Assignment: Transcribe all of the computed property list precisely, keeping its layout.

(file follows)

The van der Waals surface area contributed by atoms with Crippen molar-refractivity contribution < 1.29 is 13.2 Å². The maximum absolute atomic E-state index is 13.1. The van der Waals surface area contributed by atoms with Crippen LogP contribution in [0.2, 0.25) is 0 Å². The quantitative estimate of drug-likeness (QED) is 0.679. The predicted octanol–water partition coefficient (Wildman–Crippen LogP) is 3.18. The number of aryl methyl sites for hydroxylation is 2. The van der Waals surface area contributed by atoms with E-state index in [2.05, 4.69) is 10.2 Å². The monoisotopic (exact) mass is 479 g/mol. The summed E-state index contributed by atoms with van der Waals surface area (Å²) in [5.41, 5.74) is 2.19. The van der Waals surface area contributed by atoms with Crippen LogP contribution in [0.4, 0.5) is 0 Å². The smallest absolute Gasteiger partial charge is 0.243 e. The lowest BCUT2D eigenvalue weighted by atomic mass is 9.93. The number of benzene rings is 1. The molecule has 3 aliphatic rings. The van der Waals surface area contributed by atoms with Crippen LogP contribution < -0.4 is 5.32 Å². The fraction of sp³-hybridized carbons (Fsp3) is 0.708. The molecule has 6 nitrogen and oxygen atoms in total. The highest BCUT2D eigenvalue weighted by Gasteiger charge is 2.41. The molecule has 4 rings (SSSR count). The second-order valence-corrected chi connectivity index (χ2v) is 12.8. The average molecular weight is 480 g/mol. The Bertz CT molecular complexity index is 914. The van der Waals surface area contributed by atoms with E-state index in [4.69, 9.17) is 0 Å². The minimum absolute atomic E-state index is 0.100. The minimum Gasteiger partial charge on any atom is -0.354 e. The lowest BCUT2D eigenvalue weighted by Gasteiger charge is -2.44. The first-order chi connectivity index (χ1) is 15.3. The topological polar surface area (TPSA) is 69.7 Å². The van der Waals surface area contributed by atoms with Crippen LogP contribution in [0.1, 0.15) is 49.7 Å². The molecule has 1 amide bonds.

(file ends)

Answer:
The van der Waals surface area contributed by atoms with Crippen molar-refractivity contribution < 1.29 is 13.2 Å². The maximum absolute atomic E-state index is 13.1. The van der Waals surface area contributed by atoms with Crippen LogP contribution in [0.2, 0.25) is 0 Å². The quantitative estimate of drug-likeness (QED) is 0.679. The predicted octanol–water partition coefficient (Wildman–Crippen LogP) is 3.18. The number of aryl methyl sites for hydroxylation is 2. The van der Waals surface area contributed by atoms with E-state index in [2.05, 4.69) is 10.2 Å². The monoisotopic (exact) mass is 479 g/mol. The summed E-state index contributed by atoms with van der Waals surface area (Å²) in [5.41, 5.74) is 2.19. The van der Waals surface area contributed by atoms with Crippen LogP contribution in [0.4, 0.5) is 0 Å². The smallest absolute Gasteiger partial charge is 0.243 e. The lowest BCUT2D eigenvalue weighted by atomic mass is 9.93. The number of benzene rings is 1. The molecule has 3 aliphatic rings. The van der Waals surface area contributed by atoms with Crippen LogP contribution < -0.4 is 5.32 Å². The fraction of sp³-hybridized carbons (Fsp3) is 0.708. The molecule has 6 nitrogen and oxygen atoms in total. The highest BCUT2D eigenvalue weighted by Gasteiger charge is 2.41. The molecule has 4 rings (SSSR count). The second-order valence-corrected chi connectivity index (χ2v) is 12.8. The average molecular weight is 480 g/mol. The Bertz CT molecular complexity index is 914. The van der Waals surface area contributed by atoms with E-state index in [4.69, 9.17) is 0 Å². The minimum absolute atomic E-state index is 0.100. The minimum Gasteiger partial charge on any atom is -0.354 e. The lowest BCUT2D eigenvalue weighted by Gasteiger charge is -2.44. The first-order chi connectivity index (χ1) is 15.3. The topological polar surface area (TPSA) is 69.7 Å². The van der Waals surface area contributed by atoms with Crippen LogP contribution in [0.1, 0.15) is 49.7 Å². The molecule has 1 amide bonds.